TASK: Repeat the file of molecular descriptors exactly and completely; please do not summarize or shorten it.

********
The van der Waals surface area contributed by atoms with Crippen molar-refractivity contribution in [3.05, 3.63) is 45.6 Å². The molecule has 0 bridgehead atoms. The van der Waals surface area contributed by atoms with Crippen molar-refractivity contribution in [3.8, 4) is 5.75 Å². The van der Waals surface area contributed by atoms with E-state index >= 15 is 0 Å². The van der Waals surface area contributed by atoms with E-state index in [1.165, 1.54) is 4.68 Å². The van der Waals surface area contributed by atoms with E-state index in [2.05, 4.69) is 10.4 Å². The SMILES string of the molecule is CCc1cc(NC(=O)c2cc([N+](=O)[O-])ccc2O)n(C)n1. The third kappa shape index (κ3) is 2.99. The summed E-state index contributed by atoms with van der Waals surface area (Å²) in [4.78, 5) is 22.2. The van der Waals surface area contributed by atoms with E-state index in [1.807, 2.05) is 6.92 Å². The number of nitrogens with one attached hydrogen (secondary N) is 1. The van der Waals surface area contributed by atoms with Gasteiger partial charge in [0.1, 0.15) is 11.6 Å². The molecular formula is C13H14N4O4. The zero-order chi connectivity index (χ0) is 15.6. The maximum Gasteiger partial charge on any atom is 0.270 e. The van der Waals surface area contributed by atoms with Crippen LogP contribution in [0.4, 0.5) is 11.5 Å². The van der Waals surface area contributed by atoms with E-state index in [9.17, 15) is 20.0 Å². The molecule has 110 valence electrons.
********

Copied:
The van der Waals surface area contributed by atoms with Crippen molar-refractivity contribution in [3.05, 3.63) is 45.6 Å². The molecule has 0 bridgehead atoms. The van der Waals surface area contributed by atoms with Crippen molar-refractivity contribution in [3.8, 4) is 5.75 Å². The van der Waals surface area contributed by atoms with E-state index >= 15 is 0 Å². The van der Waals surface area contributed by atoms with E-state index in [1.165, 1.54) is 4.68 Å². The van der Waals surface area contributed by atoms with E-state index in [2.05, 4.69) is 10.4 Å². The SMILES string of the molecule is CCc1cc(NC(=O)c2cc([N+](=O)[O-])ccc2O)n(C)n1. The third kappa shape index (κ3) is 2.99. The summed E-state index contributed by atoms with van der Waals surface area (Å²) in [4.78, 5) is 22.2. The van der Waals surface area contributed by atoms with E-state index in [1.807, 2.05) is 6.92 Å². The number of nitrogens with one attached hydrogen (secondary N) is 1. The van der Waals surface area contributed by atoms with Gasteiger partial charge in [0.1, 0.15) is 11.6 Å². The molecular formula is C13H14N4O4. The zero-order chi connectivity index (χ0) is 15.6. The maximum Gasteiger partial charge on any atom is 0.270 e. The van der Waals surface area contributed by atoms with Crippen LogP contribution in [0.4, 0.5) is 11.5 Å². The van der Waals surface area contributed by atoms with E-state index in [9.17, 15) is 20.0 Å². The molecule has 110 valence electrons.